Actually the security configuration set-up by the ARM template is really elegant, none of the Couchbase nodes have a public IP. This means that there is no way to access the nodes without going through the jump box! Perfect.

We can confirm this by asking Azure CLI to return ALL public IP’s assigned for our resource group.

We can now use this IP to create an ssh tunnel to our Couchbase Cluster.


If you used the default parameters then:
User: couchadmin
Password: P@ssword1

The ssh command opens a proxy connection to the jump box machine in Azure.

If you set-up your network connection to use the proxy for all network traffic, we can connect to the Couchbase Cluster!

set-up your proxy:

  1. Open “System Preferences”
  2. Navigate to “Network”
  3. Select “Advanced”
  4. Click the “Proxies” tab.
  5. Select “SOCKS Proxy”
    1. SOCKS Proxy server address:
    2. Port: 8080
  6. Click “OK”.
  7. Click “Apply”.
  8. Open you favourite browser and navigate to
  9. Inspect your Couchbase installation (user: couchbaseadmin, password: P@ssword1 )



Remember to undo the proxy changes when done testing.

Delete the Resource Group

If this deployment was done only to test the experience, then it’s safe to assume you at some point in time would like to take down the Couchbase Cluster and release all resources (take the service and resources down)

Because all resources where created into a single resource group, deleting that resource group will take down all services and resources. Using Azure CLI, this is a very easy task:

This command will take several minutes to complet.

Couchbase ARM Template

So far we have not dived in to much detail about the Couchbase ARM template itself. In this section we will touch on some of the more important aspects of the template and the ones that are specific for Couchbase.

The full source, templates and all dependencies can be found on GitHub, couchbase-azure.

Navigating to the templates folder, reveal eleven separate files:


The main entry point for the ARM template. This template defines all the parameters and variables that are used in the template. All resources from network nic’s to virtual machine sizes are specified within this file:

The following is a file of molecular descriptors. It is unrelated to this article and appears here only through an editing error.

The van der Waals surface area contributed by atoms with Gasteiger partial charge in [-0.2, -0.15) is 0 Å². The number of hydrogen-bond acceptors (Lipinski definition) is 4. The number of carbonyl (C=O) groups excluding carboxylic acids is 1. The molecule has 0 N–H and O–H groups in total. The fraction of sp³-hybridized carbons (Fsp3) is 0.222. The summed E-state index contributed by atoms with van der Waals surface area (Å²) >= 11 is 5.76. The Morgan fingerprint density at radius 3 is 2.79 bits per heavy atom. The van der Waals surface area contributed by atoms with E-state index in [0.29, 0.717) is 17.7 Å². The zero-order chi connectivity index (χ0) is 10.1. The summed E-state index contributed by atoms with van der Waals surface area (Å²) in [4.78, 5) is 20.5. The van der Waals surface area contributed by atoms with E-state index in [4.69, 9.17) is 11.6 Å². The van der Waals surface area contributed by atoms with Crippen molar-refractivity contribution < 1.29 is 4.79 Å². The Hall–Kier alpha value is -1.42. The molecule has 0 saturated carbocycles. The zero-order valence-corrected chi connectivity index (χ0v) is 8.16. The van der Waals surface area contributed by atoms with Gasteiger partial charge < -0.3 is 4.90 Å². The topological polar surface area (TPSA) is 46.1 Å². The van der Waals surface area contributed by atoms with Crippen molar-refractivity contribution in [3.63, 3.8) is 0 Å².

This snippet, defines the properties for “t-shirt size medium”.

"tshirtSizeMedium": {
"storageAccountCount": 1,
"clusterSizeMinusOne": 3,
"lastNodeId": 3,
"clusterSize": 4,
"couchbaseRamQuota": 22000,
"vmSize": "Standard_A6",
"maxNumberOfDataDisksForVmSizeNotUsedButHereForReference": 8,
"vmTemplate": "[concat(variables('templateBaseUrl'), 'cluster-nodes-A6.json')]",
"backendIPConfigurations": [
"id": "[concat(resourceId('Microsoft.Network/networkInterfaces', 'nic0'),'/ipConfigurations/ipconfig1')]"
"id": "[concat(resourceId('Microsoft.Network/networkInterfaces', 'nic1'),'/ipConfigurations/ipconfig1')]"
"id": "[concat(resourceId('Microsoft.Network/networkInterfaces', 'nic2'),'/ipConfigurations/ipconfig1')]"
"id": "[concat(resourceId('Microsoft.Network/networkInterfaces', 'nic3'),'/ipConfigurations/ipconfig1')]"

You can browse through the file to get a better idea of the structure and how things are configured.


This file contains all the pre-defined default parameters for the template. This file is not mandatory but a great when starting a deployment.

If you would like to change the password then this is the place to do it.


Partial ARM template for configuration using the A2 VM’s. This is also the file that configures the actual virtual machine resource, network, disks etc.


Partial ARM template for configuration using the A6 VM’s, the same as A2.


Partial ARM template for configuration using the D14 VM’s, the same as A2.

This shell script is downloaded to download the virtual machines and does alle the work needed to install Couchbase Server on the nodes and setting up the Cluster.

The last part of the script is responsible for configuring the cluster. If you would like to set-up a bucket this is the place to add the command line.


Shell script to use when jump box is disabled for the set-up.


Shell script for setting up the jump box machine.


File used to keep track of changes, inherited from the original source at couchbase-on-ubuntu.


Shared resource, inherited from the original source at couchbase-on-ubuntu.

Linux disk util.


In this blog post you learned about Azure Resource Manager (ARM) Templates and there usage. We also briefly touched on the specific details for the Couchbase ARM template and the various ways you can interact with Azure and deploy ARM templates.

Happy Deploying!


Posted by Martin Esmann, Developer Advocate, Couchbase

Martin Esmann is a .Net Developer Advocate at Couchbase. He is a passionate developer with a deep focus on Microsoft Technologies like .NET.